To my dismay, looking for a place to pray on a day that is not Sunday has made me feel like TO looking for a football team willing to take him. The difficulty has been shocking. I do not begrudge Churches their locked doors even if I find the realities of good stewardship unfortunate. In fact, my old place of respite was always locked and a very nice lady was always there to let me in when I knocked. But Church after Church was the same experience: locked doors and groundskeepers staring at the strange fool who wanted in the Sunday Place.
I went to a LOT of Churches.
At three of them, at least I actually got to see a kind friendly face. The friendly looks seemed to give way to confusion when I asked if I could use the sanctuary or other chapel for prayer, but each did offer places to pray. The one offering that wasn’t a couch in a hallway was a brightly lit glass walled sitting room next to the entrance of a busy day care facility. Sadly, all three of these churches had nice big sanctuaries sitting dark and lifeless.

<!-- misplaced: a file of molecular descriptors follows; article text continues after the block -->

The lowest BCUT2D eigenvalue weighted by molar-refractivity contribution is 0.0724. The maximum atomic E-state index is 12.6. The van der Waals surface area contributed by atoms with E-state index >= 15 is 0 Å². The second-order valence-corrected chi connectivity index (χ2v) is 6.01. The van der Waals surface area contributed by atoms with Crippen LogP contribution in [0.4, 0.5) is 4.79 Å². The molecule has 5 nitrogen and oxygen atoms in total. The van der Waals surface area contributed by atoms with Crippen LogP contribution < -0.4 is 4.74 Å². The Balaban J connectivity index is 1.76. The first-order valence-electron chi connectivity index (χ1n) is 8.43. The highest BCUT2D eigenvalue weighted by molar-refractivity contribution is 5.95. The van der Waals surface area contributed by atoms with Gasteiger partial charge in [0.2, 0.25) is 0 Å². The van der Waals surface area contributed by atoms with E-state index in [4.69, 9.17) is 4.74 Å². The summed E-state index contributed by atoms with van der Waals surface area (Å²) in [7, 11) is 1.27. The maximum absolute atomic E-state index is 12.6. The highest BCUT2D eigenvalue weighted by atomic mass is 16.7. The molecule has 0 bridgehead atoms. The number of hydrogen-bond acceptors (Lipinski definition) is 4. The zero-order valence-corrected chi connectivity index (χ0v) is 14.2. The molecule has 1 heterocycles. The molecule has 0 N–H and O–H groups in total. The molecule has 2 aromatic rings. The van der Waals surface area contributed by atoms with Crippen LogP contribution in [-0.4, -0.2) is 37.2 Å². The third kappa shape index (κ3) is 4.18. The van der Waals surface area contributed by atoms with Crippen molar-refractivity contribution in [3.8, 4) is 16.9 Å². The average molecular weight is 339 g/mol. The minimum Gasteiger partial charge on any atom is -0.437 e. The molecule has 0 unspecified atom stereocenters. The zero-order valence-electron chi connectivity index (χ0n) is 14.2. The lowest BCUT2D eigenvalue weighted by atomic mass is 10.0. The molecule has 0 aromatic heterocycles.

There was a fourth Church I snuck into. My intention was not to sneak but there wasn’t a soul around to ask permission of. Perhaps this would be a good place I thought as I entered and sat in a pew. I could not help but notice how beautiful the place was. It was so magnificent, perfect and unused as to feel sterile, almost surreal.
As I prayed silently, two older gentleman entered as well. They were talking loudly and examining the magnificent architecture seemingly oblivious to my presence initially. When I noticed their repeated inhospitable glances my direction as they loudly toured the facility, I did as they wished and left as quietly as I had entered. I skipped my usual practice of dropping a small offering on the way out: it was better to let others pay to polish this edifice of excess.
Slowly then it has dawned on me that even here in the Bible Belt the ancient tradition of going to a holy place for quiet contemplation and prayer is essentially dead. Our Churches have become Sunday Places. Not a place for life, but a place for a weekly fill-up. The signs outside our theaters invite us eagerly to the Sunday matinee.